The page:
Fred Van Liew, a former prosecuting attorney and current director of The Center for Restorative Justice Practices in Des Moines, Iowa, spoke at an Ann Arbor gathering last month to groups interested in starting a VOC program in Washtenaw County. “I was a prosecutor for a long, long time,” he said to a full room. “A victim [sitting down with] an offender is the most powerful event in justice.”
Retributive justice, a term that describes our current system, asks which laws were broken, who broke them, and what that person deserves. Restorative justice, on the other hand, asks who was harmed, what their needs are, and who is obligated to fulfill those needs. Thus the primary focus of VOC is the victim. Van Liew related that the most common comment he heard from victims at the end of a conference was some variation of, “Now I can go home and tell my children you’re not the boogeyman.” Victim surveys post-VOC reveal over a 90% satisfaction rate with the victim’s fears of being re-victimized also significantly reduced. One reason that restorative justice programs are on the rise, according to Van Liew, is because these victims are satisfied, and they vote for candidates that support these practices.
Yet the benefits of VOC extend far beyond the victim. Books like The New Jim Crow: Mass Incarceration in the Age of Colorblindness have drawn attention to the flaws within our current system. As juvenile bureau chief in Des Moines, Iowa, Van Liew began to notice the staggering number of poor kids, mostly those of color, who were thrown into the formal court system with no attorney as an advocate. As the juvenile court system mandates to do what is in the best interest of the child, Van Liew began incorporating restorative justice practices, including VOCs, into his handling of juvenile delinquency cases. As a result, juvenile court filings dropped by 50%, and the detention of juveniles plummeted by nearly two hundred percent. In addition, the implementation of restorative justice mediations in local high schools resulted in a significant decrease in school suspensions and arrests. Van Liew also spoke about the nationwide movement toward restorative justice practices and reported that recidivism rates post-VOC, particularly in younger offenders, decrease from over 30% to below ten. VOCs, therefore, are also sound fiscal policy as they cut both court costs and the costs of trying repeat offenders.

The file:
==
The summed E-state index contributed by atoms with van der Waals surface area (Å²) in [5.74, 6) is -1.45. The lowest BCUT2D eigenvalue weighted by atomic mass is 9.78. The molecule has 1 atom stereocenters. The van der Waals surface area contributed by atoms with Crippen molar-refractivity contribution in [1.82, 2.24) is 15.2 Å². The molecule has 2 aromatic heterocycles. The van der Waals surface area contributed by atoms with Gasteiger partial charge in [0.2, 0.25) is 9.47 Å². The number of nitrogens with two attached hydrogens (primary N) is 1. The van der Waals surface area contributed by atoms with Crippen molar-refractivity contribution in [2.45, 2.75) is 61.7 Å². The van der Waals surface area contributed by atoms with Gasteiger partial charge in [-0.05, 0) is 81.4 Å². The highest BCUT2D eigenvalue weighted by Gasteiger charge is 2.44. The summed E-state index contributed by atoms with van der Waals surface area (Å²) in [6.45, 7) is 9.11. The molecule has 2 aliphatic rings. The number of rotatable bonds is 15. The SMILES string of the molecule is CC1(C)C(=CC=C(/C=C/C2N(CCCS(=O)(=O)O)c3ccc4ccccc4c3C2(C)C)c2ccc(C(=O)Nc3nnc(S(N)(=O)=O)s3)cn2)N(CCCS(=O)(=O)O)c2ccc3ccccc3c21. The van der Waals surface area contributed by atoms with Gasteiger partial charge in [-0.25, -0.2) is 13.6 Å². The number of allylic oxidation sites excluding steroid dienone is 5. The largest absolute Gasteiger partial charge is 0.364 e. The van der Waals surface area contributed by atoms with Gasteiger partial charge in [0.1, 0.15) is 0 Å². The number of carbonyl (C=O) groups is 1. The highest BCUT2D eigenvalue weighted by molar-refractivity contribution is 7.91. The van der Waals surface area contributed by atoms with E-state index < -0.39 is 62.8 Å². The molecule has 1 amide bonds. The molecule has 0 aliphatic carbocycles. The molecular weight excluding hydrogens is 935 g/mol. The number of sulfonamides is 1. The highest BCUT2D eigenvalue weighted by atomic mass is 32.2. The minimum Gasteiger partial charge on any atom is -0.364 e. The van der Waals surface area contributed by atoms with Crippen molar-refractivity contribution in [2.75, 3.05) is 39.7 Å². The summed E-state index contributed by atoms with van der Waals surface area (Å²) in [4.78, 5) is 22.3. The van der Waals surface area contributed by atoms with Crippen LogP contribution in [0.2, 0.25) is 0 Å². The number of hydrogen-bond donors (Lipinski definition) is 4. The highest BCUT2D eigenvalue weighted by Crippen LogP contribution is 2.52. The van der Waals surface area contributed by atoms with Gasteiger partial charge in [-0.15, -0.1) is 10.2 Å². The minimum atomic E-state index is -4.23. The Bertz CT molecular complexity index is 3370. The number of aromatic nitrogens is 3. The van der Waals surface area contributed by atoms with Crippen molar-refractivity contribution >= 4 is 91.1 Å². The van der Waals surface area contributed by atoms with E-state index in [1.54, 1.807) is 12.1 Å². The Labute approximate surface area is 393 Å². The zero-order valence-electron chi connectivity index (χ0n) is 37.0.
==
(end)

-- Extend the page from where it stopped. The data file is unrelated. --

In recent years over 1,000 VOC programs have sprung up across North America and Europe, with many more in New Zealand. Still, Victim Offender Conferencing is hardly new. Many indigenous groups across the world have practiced restorative justice for centuries in their tribal courts. Judge Joseph Flies-Away, member of the Hualapai Nation, writes, “The purpose of the law is to bring the person back into the fold, to heal him. People do the worst things when they have no ties to people.” In ways that retributive justice cannot, restorative justice can help heal victims and restore offenders, making Washtenaw County a safer (and more just) place to live.